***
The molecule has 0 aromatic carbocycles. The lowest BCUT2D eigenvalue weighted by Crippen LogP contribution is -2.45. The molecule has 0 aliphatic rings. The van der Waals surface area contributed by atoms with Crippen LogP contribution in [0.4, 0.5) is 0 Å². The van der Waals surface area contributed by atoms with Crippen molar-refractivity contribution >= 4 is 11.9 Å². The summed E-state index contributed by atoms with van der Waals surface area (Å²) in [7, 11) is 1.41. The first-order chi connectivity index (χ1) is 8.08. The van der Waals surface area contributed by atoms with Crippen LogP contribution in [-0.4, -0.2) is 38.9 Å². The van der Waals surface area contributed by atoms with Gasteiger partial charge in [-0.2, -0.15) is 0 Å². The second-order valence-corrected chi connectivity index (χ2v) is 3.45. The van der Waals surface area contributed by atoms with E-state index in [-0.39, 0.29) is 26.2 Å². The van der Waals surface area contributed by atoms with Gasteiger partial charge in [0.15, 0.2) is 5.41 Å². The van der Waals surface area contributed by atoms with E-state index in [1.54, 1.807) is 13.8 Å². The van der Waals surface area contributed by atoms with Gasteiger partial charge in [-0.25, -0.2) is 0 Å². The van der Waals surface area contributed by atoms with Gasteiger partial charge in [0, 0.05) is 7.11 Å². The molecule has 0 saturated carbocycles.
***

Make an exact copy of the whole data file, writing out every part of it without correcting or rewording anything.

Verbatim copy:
The molecule has 0 aromatic carbocycles. The lowest BCUT2D eigenvalue weighted by Crippen LogP contribution is -2.45. The molecule has 0 aliphatic rings. The van der Waals surface area contributed by atoms with Crippen LogP contribution in [0.4, 0.5) is 0 Å². The van der Waals surface area contributed by atoms with Crippen molar-refractivity contribution >= 4 is 11.9 Å². The summed E-state index contributed by atoms with van der Waals surface area (Å²) in [7, 11) is 1.41. The first-order chi connectivity index (χ1) is 8.08. The van der Waals surface area contributed by atoms with Crippen LogP contribution in [-0.4, -0.2) is 38.9 Å². The van der Waals surface area contributed by atoms with Gasteiger partial charge in [-0.2, -0.15) is 0 Å². The second-order valence-corrected chi connectivity index (χ2v) is 3.45. The van der Waals surface area contributed by atoms with E-state index in [-0.39, 0.29) is 26.2 Å². The van der Waals surface area contributed by atoms with Gasteiger partial charge in [0.15, 0.2) is 5.41 Å². The van der Waals surface area contributed by atoms with E-state index in [1.54, 1.807) is 13.8 Å². The van der Waals surface area contributed by atoms with Gasteiger partial charge in [-0.25, -0.2) is 0 Å². The van der Waals surface area contributed by atoms with Gasteiger partial charge in [0, 0.05) is 7.11 Å². The molecule has 0 saturated carbocycles.